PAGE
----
At the outset we will give you a fee proposal that will give you a fixed base cost to take you through briefing, concept design and planning application where appropriate; we will also give you indicative costs for post planning services. Once we are through the planning process we will review and either confirm or adjust our previous fee rates for post planning services – a lot can change and evolve in the course of the journey from concept design through to planning consent. It is up to the client whether to continue with us post planning. Some clients have a trusted builder they have worked with before and only need a planning consent, others want a coordinated structural scheme and building regulations conditional approval, while others want a full design service and onsite contract administration and project management. It is a matter of what suits the specific needs and circumstances of the client and and the project.

What are your fees and how are they calculated?

There is no standard charging rate, although we do work out our time input based on standard time rates. Many factors will influence the right fee for the job; for instance refurbishment takes more time than new build as we have to spend time working out how to fit in with what is already existing. Working on listed buildings can take even longer as we have to work hard to find solutions which do not disturb historic building fabric. In a larger scale project there are economies of scale, whereas a smaller project may require a lot of time to be spent on getting a small detail right.

What will my project cost to build?

Another question that is difficult to answer until the design is fairly well advanced. At an early stage we will look at floor area building rates and give a general idea for a cost plan based on say two or three recently completed projects of similar size and complexity. But in the course of early design development the clients thinking may evolve and the scope and ambition of the project may increase (or, very occasionally, decrease); in addition unknown factors may emerge such as difficult ground conditions which may require complex groundworks or foundations. But usually by the time we have frozen a scheme at planning stage we will have a fairly robust idea of likely project cost. We can always recommend a quantity surveyor who can draw up a detailed cost plan at an early stage if the client wants to be sure that a project will stack up financially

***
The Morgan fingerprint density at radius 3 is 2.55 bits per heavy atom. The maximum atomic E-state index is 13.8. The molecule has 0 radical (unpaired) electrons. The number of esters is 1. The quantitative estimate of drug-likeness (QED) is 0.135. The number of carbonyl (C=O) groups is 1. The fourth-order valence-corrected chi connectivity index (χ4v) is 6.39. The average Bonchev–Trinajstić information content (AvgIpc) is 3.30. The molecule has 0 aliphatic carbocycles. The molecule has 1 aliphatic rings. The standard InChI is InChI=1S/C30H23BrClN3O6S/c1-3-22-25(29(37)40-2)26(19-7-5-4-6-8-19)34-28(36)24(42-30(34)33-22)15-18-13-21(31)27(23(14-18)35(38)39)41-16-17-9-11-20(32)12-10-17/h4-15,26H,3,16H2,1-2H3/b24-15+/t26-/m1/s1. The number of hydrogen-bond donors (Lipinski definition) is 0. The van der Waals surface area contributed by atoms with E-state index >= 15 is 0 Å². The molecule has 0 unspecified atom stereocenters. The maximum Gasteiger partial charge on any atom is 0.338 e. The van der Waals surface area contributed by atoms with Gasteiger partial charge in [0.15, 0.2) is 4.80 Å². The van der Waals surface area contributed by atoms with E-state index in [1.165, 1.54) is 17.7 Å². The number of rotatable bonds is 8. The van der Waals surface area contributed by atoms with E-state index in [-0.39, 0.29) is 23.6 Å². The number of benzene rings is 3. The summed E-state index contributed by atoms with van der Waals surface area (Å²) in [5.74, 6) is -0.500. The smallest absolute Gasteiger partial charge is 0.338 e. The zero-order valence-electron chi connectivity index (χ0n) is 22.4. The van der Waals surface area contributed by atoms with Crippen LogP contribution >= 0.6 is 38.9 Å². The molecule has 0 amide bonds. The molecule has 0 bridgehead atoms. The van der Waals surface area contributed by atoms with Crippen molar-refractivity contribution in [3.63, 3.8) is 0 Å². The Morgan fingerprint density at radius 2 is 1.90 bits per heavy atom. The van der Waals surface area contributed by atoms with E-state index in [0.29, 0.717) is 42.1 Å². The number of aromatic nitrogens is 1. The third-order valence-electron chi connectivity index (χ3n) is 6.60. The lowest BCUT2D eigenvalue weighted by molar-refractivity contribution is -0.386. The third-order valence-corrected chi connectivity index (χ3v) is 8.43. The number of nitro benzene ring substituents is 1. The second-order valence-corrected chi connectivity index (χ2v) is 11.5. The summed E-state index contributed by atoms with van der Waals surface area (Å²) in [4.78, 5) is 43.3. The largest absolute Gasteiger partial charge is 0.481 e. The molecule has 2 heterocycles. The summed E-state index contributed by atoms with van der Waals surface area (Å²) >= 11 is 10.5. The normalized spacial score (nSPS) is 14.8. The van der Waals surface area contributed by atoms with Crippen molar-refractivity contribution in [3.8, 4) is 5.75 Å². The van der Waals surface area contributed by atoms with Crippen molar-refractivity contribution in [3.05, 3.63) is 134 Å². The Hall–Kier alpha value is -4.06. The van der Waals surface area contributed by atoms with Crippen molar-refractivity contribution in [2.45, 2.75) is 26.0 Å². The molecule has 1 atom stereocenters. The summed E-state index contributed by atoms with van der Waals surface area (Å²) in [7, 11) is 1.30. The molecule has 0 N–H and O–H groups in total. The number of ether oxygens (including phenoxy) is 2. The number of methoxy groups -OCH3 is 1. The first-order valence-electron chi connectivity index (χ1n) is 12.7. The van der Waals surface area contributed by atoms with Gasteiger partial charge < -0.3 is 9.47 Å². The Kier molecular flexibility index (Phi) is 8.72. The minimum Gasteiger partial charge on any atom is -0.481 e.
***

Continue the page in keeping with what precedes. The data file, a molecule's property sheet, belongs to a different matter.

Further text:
How long will my project take from start to finish?

Difficult to answer for similar reasons to those set out above, but typically we find it takes about four to six months to work out and agree a design to planning application stage, another two to three months to negotiate and agree planning permission, two or three months to develop the structural design, produce the construction documentation and agree the price with a contractor. Once on site even a simple residential refurbishment project is unlikely to take less than four months, whereas a complex listed building refurbishment with an extension may take 10 to 12 months on site.

What is your design style?

We do not have one particular style in which we work, although there are certain themes that recur often in the work we do, such as axial design, balanced composition, and considered textural use of materials. We are very happy to work with traditional craftsmen on the restoration of a listed oak framed structure, the replacement of leadwork on a medieval roof or the restoration of an elaborate fibrous plaster cornice or timber panelling. But we are just as comfortable working in a cutting edge contemporary style using glass and steel to make breath taking, sharp modern designs that explore the limits of the physical properties of modern materials. The right style for the job is to be found in an assessment of the clients ambition, the context in which we are working, and constraints of budget and conservation.

Where do you work?

The last on our Architect FAQs list is “Where do you work?”

We are based in West Sussex and work throughout the South Downs National Park, in Hampshire, East Sussex and Surrey and coastal South East UK.

From the news


Planning permission granted for new build house in SDNP

14th May 2024
James Wells Architects has been granted planning permission for the extensive transformation of a Victorian cottage situated in Guildford.

Planning Permission Granted For Guildford Cottage Transformation

16th February 2024
James Wells Architects has been granted planning permission for the extensive transformation of a Victorian cottage situated in Guildford.

When do you need planning permission?

9th November 2023
This is the most commonly posed question to James when talking about new project enquiries “When do you need planning permission?”. There are a range of planning permission types which…